The Lord has been working with Elder Simpson, teaching him how to give to the people this last warning message. His method of making the words of the Bible prove the truth for this time, and his use of the symbols presented in Revelation and Daniel, are effective. Let the young men learn as for their lives what is truth and how it should be presented. We are living in the last days of the great conflict; the truth alone will hold us securely in this time of trouble. The way should be prepared for Elder Simpson to give the message, and our young men should attend his evening meetings. 21LtMs, Lt 349, 1906, par. 10

Those who have considered themselves qualified to bear responsibilities in the churches should seek to obtain light and a knowledge of how to prosecute their work at this time in the cities, north and south, east and west, that are calling for a knowledge of the truth for this time. Our camp-meetings should do a more thorough work in preparing the laborers for the work that is to be done in every place. 21LtMs, Lt 349, 1906, par. 11

The camp-meetings which my husband attended were made special seasons of seeking the Lord. Every morning at an early hour the minister assembled in the large tent, where we sought to become of one mind. The question would be asked, Have we any personal difficulties to settle? If so, let us settle them. Let us not pass one day on this ground, cherishing hard feelings against a brother. Let there be no evil speaking one of another; for this will greatly dishonor God. Let us by every means in our power seek to remove the alienation and differences that exist. 21LtMs, Lt 349, 1906, par. 12

Then we would have a season of prayer, and these were times of confession and breaking of heart before God. Often the workers, and especially the ministers, would state their true feelings, relating their temptations and confessing their loss of confidence in their brethren. These confessions tended to clear away any ill feeling that existed and brought in a very different atmosphere. 21LtMs, Lt 349, 1906, par. 13

At these camp-meetings no one man carried the burden of deciding who should speak, but those were chosen who were experienced in the message and in conducting camp-meetings. We used then the very arguments that are now given why the young men should not be brought to the front while the aged workers were passed by. 21LtMs, Lt 349, 1906, par. 14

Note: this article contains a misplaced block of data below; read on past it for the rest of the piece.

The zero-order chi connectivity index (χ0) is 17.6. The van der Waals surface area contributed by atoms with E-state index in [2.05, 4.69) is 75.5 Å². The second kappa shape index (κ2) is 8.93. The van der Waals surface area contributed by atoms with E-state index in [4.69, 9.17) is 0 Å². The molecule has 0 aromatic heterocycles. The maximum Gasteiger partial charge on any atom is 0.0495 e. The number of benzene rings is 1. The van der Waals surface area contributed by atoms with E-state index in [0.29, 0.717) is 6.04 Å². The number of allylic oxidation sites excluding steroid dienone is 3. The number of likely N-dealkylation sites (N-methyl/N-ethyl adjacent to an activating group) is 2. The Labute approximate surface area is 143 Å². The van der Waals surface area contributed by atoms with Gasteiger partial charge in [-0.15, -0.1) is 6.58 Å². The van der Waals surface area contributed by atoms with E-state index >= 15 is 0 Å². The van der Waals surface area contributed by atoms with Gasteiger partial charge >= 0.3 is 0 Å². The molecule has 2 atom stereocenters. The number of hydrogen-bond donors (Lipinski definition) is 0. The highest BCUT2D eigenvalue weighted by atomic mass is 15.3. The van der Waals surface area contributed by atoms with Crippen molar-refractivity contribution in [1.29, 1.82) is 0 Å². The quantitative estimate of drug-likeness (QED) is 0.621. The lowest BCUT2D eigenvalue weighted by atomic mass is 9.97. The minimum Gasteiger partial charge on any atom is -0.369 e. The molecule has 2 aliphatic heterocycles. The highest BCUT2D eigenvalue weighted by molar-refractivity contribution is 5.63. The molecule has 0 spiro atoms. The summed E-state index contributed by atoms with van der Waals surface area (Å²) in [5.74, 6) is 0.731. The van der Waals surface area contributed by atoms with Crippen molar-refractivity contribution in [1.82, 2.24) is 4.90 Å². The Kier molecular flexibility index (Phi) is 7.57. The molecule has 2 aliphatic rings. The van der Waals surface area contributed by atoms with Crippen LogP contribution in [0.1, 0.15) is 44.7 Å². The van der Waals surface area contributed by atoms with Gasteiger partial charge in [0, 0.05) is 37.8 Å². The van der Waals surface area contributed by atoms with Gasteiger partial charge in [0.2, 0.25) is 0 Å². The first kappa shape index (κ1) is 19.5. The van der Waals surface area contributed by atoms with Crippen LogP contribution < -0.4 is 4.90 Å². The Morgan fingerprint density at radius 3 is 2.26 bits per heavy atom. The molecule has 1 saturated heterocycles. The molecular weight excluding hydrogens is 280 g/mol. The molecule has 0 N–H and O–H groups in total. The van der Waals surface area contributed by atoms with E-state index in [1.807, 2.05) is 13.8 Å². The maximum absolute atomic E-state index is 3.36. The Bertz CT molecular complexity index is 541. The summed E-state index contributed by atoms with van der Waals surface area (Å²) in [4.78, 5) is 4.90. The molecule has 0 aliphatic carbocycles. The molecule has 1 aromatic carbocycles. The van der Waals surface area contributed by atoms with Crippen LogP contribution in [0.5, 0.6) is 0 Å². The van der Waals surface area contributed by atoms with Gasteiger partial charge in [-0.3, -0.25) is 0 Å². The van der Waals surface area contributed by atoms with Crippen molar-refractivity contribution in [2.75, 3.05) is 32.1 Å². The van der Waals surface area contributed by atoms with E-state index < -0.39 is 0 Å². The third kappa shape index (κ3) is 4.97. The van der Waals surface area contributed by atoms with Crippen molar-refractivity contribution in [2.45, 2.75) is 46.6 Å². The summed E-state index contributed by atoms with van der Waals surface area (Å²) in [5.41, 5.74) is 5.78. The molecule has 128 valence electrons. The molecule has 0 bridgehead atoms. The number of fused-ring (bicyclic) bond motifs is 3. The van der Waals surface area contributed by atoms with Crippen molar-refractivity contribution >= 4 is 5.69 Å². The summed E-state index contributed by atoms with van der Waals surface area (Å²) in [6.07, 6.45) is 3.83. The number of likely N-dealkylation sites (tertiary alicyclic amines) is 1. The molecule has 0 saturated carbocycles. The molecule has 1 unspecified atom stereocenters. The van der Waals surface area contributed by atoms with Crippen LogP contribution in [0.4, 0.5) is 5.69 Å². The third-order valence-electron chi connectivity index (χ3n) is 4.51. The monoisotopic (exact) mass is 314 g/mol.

God speaks through the men who understand the guiding of the Holy Spirit. When thousands come out to attend our meetings, they desire to get the greatest possible benefit; and it is poor policy to place as speakers men who are not fully adapted to meet the needs of the situation. The word should be spoken by men who have felt the deep moving of the Spirit upon their hearts and who feel the burden of the message that God has given them for the people. The old soldiers of the cross are not to be passed by. 21LtMs, Lt 349, 1906, par. 15

Men who have been placed in office for the first time, and who are just gaining their experience, need to move carefully and in humility of mind; for often they are not able to judge wisely. When Elder Reaser was placed in a position of responsibility, he did not see his need to learn all that he could from the experience of others who had a knowledge of the history of the work in Southern California and who had burdens laid upon them for that work by the Lord. At the first assuming of his new responsibilities, Elder Reaser should have considered that these persons understood the situation better than he did. By his officious attitude, he has made the work much more perplexing than it otherwise would have been. If he will be taught, the Lord will teach Elder Reaser that He has men on the ground who are fully as capable, yea, much more capable of planning and devising for the interests of the work as himself. 21LtMs, Lt 349, 1906, par. 16

The Lord has given you your work, Brother Burden. He has not appointed Elder Reaser to tell you what your duty is. As superintendent of the sanitarium, your work is an important one. Elder Reaser is not to intrude himself upon that which God has given you to do. That there shall be no more money in the sanitarium until the institution shall have earned that amount required is not for Elder Reaser to decide. Hire money, if this is necessary in order to perfect the work. 21LtMs, Lt 349, 1906, par. 17